Burgh [Bourke, Burke], the name of an historic Irish house, associated with Connaught for more than seven centuries. It was founded by William de Burgh, brother of Hubert de Burgh (q.v.). Before the death of Henry II. (1189) he received a grant of lands from John as lord of Ireland. At John's accession (1199) he was installed in Thomond and was governor of Limerick. In 1199-1201 he was supporting in turn Cathal Carrach and Cathal Crovderg for the native throne, but he was expelled from Limerick in 1203, and, losing his Connaught, though not his Munster estates, died in 1205. His son Richard, in 1227, received the land of "Connok" [Connaught], as forfeited by its king, whom he helped to fight. From 1228 to 1232 he held the high office of justiciar of Ireland. In 1234 he sided with the crown against Richard, earl marshal, who fell in battle against him. Dying in 1243, he was succeeded as lord of Connaught by his son Richard, and then (1248) by his younger son Walter, who carried on the family warfare against the native chieftains, and added greatly to his vast domains by obtaining (c. 1255) from Prince Edward a grant of "the county of Ulster," in consequence of which he was styled later earl of Ulster. At his death in 1271, he was succeeded by his son Richard as 2nd earl.

In 1286 Richard ravaged and subdued Connaught, and deposed Bryan O'Neill as chief native king, substituting a nominee of his own. The native king of Connaught was also attacked by him, in favour of that branch of the O'Conors whom his own family supported. He led his forces from Ireland to support Edward I. in his Scottish campaigns, and on Edward Bruce's invasion of Ulster in 1315 Richard marched against him, but he had given his daughter Elizabeth in marriage to Robert Bruce, afterwards king of Scotland, about 1304. Occasionally summoned to English parliaments, he spent most of his forty years of activity in Ireland, where he was the greatest noble of his day, usually fighting the natives or his Anglo-Norman rivals. The patent roll of 1290 shows that in addition to his lands in Ulster, Connaught and Munster, he had held the Isle of Man, but had surrendered it to the king.

His grandson and successor William, the 3rd earl (1326-1333), was the son of John de Burgh by Elizabeth, lady of Clare, sister and co-heir of the last Clare earl of Hertford (d. 1314). He married a daughter of Henry, earl of Lancaster, and was appointed lieutenant of Ireland in 1331, but was murdered in his 21st year, leaving a daughter, the sole heiress, not only of the de Burgh possessions, but of vast Clare estates. She was married in childhood to Lionel, son of Edward III., who was recognized in her right as earl of Ulster, and their direct representative, the duke of York, ascended the throne in 1461 as Edward IV., since when the earldom of Ulster has been only held by members of the royal family.

On the murder of the 3rd earl (1333), his male kinsmen, who had a better right, by native Irish ideas, to the succession than his daughter, adopted Irish names and customs, and becoming virtually native chieftains succeeded in holding the bulk of the de Burgh territories. Their two main branches were those of "MacWilliam Eighter" in southern Connaught, and "MacWilliam Oughter" to the north of them, in what is now Mayo. The former held the territory of Clanricarde, lying in the neighbourhood of Galway, and in 1543 their chief, as Ulick "Bourck, alias Makwilliam," surrendered it to Henry VIII., receiving it back to hold, by English custom, as earl of Clanricarde and Lord Dunkellin. The 4th earl (1601-1635) distinguished himself on the English side in O'Neill's rebellion and afterwards, and obtained the English earldom of St Albans in 1628, his son Ulick receiving further the Irish marquessate of Clanricarde (1646). His cousin and heir, the 6th earl (1657-1666) was uncle of the 8th and 9th earls (1687-1722), both of whom fought for James II. and paid the penalty for doing so in 1691, but the 9th earl was restored in 1702, and his great-grandson, the 12th earl, was created marquess of Clanricarde in 1789. He left no son, but the marquessate was again revived in 1825, for his nephew the 14th earl, whose heir is the present marquess.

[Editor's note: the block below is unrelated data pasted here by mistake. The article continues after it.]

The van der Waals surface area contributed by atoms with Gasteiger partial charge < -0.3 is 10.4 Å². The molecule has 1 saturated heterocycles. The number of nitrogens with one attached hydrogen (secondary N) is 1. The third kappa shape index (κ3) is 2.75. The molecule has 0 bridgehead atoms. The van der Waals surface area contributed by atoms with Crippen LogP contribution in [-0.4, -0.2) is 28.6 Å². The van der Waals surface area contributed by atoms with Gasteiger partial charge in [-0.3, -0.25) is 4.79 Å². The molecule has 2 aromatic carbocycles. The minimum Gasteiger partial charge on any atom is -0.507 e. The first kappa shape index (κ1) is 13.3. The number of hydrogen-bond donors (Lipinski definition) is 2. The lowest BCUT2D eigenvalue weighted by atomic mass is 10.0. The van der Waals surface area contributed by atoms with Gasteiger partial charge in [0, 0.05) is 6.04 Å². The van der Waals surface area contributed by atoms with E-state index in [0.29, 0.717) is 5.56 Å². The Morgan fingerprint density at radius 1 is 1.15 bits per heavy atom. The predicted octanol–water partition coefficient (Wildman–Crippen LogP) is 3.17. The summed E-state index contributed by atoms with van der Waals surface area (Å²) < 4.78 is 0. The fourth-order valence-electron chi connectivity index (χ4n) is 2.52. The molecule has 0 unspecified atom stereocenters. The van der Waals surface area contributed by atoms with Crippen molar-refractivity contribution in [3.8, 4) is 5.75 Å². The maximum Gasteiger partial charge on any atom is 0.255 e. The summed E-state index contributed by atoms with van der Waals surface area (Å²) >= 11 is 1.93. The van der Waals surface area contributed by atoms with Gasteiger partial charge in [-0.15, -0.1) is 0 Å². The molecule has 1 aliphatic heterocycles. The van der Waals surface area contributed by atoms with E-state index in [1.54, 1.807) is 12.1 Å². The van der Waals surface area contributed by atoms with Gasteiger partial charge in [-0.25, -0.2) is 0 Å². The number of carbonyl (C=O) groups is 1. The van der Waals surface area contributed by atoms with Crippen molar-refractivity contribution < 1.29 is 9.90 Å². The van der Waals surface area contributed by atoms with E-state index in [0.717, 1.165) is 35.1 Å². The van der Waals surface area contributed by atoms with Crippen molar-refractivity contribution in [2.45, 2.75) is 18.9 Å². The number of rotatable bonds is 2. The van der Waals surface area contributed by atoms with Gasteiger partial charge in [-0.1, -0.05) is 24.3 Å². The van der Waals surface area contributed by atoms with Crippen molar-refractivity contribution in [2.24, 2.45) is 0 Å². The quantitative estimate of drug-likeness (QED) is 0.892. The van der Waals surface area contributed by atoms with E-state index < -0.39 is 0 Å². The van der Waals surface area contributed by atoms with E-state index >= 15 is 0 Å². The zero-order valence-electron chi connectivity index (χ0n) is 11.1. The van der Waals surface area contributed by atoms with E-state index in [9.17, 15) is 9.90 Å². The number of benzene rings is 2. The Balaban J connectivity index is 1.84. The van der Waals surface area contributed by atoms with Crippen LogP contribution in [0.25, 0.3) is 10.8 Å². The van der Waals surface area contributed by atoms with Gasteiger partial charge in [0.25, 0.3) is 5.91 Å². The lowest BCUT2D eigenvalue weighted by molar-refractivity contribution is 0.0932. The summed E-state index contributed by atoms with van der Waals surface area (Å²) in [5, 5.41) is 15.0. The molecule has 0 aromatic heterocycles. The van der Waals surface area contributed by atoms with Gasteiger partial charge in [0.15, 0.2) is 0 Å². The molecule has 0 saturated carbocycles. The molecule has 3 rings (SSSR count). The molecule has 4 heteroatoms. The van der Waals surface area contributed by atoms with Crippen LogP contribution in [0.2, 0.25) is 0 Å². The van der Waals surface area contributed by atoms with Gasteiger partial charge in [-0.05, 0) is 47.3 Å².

The family, which changed its name from Bourke to de Burgh in 1752, and added that of Canning in 1862, still own a vast estate in County Galway.

In 1603 "the MacWilliam Oughter," Theobald Bourke, similarly resigned his territory in Mayo, and received it back to hold by English tenure. In 1627 he was created Viscount Mayo. The 2nd and 3rd viscounts (1629-1663) suffered at Cromwell's hands, but the 4th was restored to his estates (some 50,000 acres) in 1666. The peerage became extinct or dormant on the death of the 8th viscount in 1767. In 1781 John Bourke, a Mayo man, believed to be descended from the line of "MacWilliam Oughter," was created Viscount Mayo, and four years later earl of Mayo, a peerage still extant. In 1872 the 6th earl was murdered in the Andaman Islands when viceroy of India.

The baronies of Bourke of Connell (1580) and Bourke of Brittas (1618), both forfeited in 1691, were bestowed on branches of the family which has also still representatives in the baronetage and landed gentry of Ireland.

The lords Burgh or Borough of Gainsborough (1487-1599) were a Lincolnshire family believed to be descended from a younger son of Hubert de Burgh. The 5th baron was lord deputy of Ireland in 1597, and his younger brother, Sir John (d. 1594), a distinguished soldier and sailor.

(J. H. R.)